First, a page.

Aubrey de Grey is the man, who first made serious, scientifically conceptualized life extension speech acceptable within scholarly circles through good timing, well-done strategy and with a little bit of luck. The rest is … (I’ve slightly modified the original question 4 and separated questions concerning the probable technologies of moderate and maximum life extension.)
1. What is the story of your life extension commitment?
I can’t trace when I realised that aging was a bad thing — I must have been so young that I can’t remember. But I was nearly 30 before I found out that most other people don’t think the same, or at least don’t think that it’s important enough to work on. I was in a very lucky situation to be able to make a contribution – I had training in research in a very different field, and I also had quite broad knowledge of biology – so I decide to have a go. My first publication was very well-received, so I kept going!
2. Is it a commitment for moderate or maximum life extension?
Maximum (i.e., indefinite). Aging doesn’t just kill people, it causes a huge amount of suffering in the process. Aging at a later age would also cause suffering, so it’s just as bad. It amazes me that people deny this.
3. What is your favourite argument supporting human life extension?
Well, there are so many that it’s hard to choose! – but I think the one that’s strongest of all is the alleviation of suffering. However, any argument based on the alleviation of suffering cannot stand on its own, because we evidently value the lives of people who are permanently sick as well as people who are healthy.
4. What kind of moderate life extension technologies have the chance to become successful, and when?
I think effective CR mimetics may arrive within a few years. However, I am rather pessimistic about their efficacy – I think they will probably give us only a couple of extra years, even for people who use them all their lives, because I think CR itself will only give about that. I am even more pessimistic about anything else that is currently or imminently available. That’s really what drove me in the direction of SENS, which I think has a good chance of giving 30 years of extra healthy life to those who are already in middle age, within 25-30 years from now (subject to funding).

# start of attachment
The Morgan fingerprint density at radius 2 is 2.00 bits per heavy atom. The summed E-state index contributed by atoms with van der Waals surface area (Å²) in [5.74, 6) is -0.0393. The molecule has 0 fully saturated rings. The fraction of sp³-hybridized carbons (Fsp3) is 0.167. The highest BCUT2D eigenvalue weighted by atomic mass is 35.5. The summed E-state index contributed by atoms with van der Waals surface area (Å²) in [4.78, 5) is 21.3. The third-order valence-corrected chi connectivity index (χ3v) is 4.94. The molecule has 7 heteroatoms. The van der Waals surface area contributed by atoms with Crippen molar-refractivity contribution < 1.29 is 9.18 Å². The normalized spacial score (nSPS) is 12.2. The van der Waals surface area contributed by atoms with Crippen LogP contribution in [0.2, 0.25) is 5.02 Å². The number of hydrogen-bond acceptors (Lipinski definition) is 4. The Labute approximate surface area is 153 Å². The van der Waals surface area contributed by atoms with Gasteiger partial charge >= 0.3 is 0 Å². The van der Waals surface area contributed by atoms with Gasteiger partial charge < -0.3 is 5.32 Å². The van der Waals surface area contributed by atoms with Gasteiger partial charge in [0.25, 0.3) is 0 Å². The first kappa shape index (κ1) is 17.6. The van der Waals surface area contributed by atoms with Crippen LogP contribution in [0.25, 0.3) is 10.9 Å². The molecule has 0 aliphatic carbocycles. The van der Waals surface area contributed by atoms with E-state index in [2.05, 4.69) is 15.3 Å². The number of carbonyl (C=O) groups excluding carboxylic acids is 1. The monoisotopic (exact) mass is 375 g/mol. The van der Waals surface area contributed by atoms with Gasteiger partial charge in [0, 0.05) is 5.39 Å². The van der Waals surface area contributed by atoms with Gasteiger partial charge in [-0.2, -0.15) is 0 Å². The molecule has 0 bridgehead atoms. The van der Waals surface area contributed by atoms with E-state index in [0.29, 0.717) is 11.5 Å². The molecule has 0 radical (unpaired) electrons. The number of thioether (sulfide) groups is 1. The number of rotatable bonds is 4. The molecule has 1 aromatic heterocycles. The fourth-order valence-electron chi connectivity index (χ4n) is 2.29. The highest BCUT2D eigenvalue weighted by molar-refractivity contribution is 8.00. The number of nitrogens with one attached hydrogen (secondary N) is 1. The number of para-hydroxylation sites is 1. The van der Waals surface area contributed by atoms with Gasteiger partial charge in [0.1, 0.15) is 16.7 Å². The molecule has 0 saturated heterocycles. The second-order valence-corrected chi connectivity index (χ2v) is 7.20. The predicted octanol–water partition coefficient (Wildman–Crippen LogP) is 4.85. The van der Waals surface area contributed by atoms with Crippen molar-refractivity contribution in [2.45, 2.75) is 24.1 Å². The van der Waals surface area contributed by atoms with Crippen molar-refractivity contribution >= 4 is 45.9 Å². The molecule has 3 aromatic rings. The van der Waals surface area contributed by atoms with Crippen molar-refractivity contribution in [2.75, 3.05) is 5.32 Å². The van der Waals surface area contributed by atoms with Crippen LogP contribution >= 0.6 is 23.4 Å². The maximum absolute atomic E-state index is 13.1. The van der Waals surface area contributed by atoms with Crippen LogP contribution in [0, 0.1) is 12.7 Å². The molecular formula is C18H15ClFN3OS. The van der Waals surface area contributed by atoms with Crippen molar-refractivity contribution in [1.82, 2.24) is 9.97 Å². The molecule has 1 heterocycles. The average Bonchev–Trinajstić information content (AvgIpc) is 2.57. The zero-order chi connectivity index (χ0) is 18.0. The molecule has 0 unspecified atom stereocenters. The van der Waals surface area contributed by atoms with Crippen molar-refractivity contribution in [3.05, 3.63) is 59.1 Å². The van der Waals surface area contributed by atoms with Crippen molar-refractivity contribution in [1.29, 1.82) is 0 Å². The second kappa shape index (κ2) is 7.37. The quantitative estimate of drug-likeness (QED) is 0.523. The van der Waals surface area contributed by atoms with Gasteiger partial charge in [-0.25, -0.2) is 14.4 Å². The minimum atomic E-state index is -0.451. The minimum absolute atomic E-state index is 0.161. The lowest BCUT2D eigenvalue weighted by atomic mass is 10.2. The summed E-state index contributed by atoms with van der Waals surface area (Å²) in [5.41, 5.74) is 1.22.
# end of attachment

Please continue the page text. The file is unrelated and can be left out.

5. What is the most probable technological draft of maximum life extension, which technology or discipline has the biggest chance to reach it earliest? When?
SENS (Strategies for Engineered Negligible Senescence, my own anti-aging plan) is a huge plan incorporating many different therapies to be applied simultaneously to people, thereby rejuvenating all organs at the cellular and molecular level. SENS is divided into seven main categories. It will need very good stem cell therapy and gene therapy technology, as well as probably big advances in tissue engineering. It will also need some very radical new technologies like finding bacterial enzymes that can degrade unusual compounds. Therefore, I think it will definitely not be available for humans for 20 years at least, and probably 25-30 years — and if we’re unlucky and discover new problems, it could be 100 years. But I think a good chance of doing it in 25-30 years is worth trying for! Moreover, we will be able to improve the SENS therapies thereafter, so that they give the same people (beneficiaries of the 30 extra years) another 30, and another, indefinitely – that’s what I call “longevity escape velocity”. I don’t think any other approach that has been suggested so far has any chance at all of doing that. CR mimetics, for example, rely absolutely on the genetic machinery that we already have – they just make the body try its hardest against aging – so they can’t be made better and better, there is an inherent best possible. But I’m all in favour of developing them, because they’ll be here much sooner than SENS and will help some people live long enough for SENS even if they only delay aging by a year.
6. What can blogs and other websites do for LE?
Lots. The timeframes I mentioned above are all SUBJECT TO FUNDING, and that funding won’t happen unless people realise it’s a worthy cause. One huge reason why people refuse to think about the desirability of curing aging is that they don’t believe it’s within technological range. If we can get the word out that we now have a detailed, practical plan for the defeat of aging, and we talk about it again and again and again, we will get more and more people to understand that it’s a battle we should be fighting now, and they will help fund it (if they’re wealthy) or vote for public funding.
Picture: Aubrey in the Watson-Crick Pub. If they discovered the secret of life, than it’s time to discover the secret of life extension or more rationally to reverse engineer and amplify nature’s own regeneration processes.
Further life extension blogterviews:
What can/will You do for life extension? Answer these questions first.
Blogterview with Fight Aging!’s Reason: answers to life extension questions
Ouroboros’s Chris Patil: Part One, Two, Three
Jim Craig: The bioinformatics bet: what can IT folks do for life extension?
John Cumbers’ DIY approach to life extension: personal genomics and synthetic biology
Sand Hill Road Venture Capitalist about life extension as business
Kevin Dewalt’s answers: technology professional, lifestyle life extensionist